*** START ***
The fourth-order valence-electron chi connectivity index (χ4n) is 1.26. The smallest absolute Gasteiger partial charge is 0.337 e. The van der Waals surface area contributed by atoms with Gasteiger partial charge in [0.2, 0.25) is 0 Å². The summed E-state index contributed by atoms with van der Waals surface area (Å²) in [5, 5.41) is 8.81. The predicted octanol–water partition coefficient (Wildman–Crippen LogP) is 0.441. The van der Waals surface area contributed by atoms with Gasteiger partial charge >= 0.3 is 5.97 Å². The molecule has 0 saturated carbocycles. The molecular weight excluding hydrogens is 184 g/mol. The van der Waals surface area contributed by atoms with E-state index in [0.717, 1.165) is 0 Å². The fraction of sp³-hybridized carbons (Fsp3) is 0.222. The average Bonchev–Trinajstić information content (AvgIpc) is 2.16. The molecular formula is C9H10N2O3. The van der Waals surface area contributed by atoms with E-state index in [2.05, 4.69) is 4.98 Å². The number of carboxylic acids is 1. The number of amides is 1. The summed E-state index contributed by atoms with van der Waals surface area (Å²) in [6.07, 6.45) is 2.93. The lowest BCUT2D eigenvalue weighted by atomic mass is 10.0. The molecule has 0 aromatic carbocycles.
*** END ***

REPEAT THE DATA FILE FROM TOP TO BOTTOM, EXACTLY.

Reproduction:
The fourth-order valence-electron chi connectivity index (χ4n) is 1.26. The smallest absolute Gasteiger partial charge is 0.337 e. The van der Waals surface area contributed by atoms with Gasteiger partial charge in [0.2, 0.25) is 0 Å². The summed E-state index contributed by atoms with van der Waals surface area (Å²) in [5, 5.41) is 8.81. The predicted octanol–water partition coefficient (Wildman–Crippen LogP) is 0.441. The van der Waals surface area contributed by atoms with Gasteiger partial charge >= 0.3 is 5.97 Å². The molecule has 0 saturated carbocycles. The molecular weight excluding hydrogens is 184 g/mol. The van der Waals surface area contributed by atoms with E-state index in [0.717, 1.165) is 0 Å². The fraction of sp³-hybridized carbons (Fsp3) is 0.222. The average Bonchev–Trinajstić information content (AvgIpc) is 2.16. The molecular formula is C9H10N2O3. The van der Waals surface area contributed by atoms with E-state index in [2.05, 4.69) is 4.98 Å². The number of carboxylic acids is 1. The number of amides is 1. The summed E-state index contributed by atoms with van der Waals surface area (Å²) in [6.07, 6.45) is 2.93. The lowest BCUT2D eigenvalue weighted by atomic mass is 10.0. The molecule has 0 aromatic carbocycles.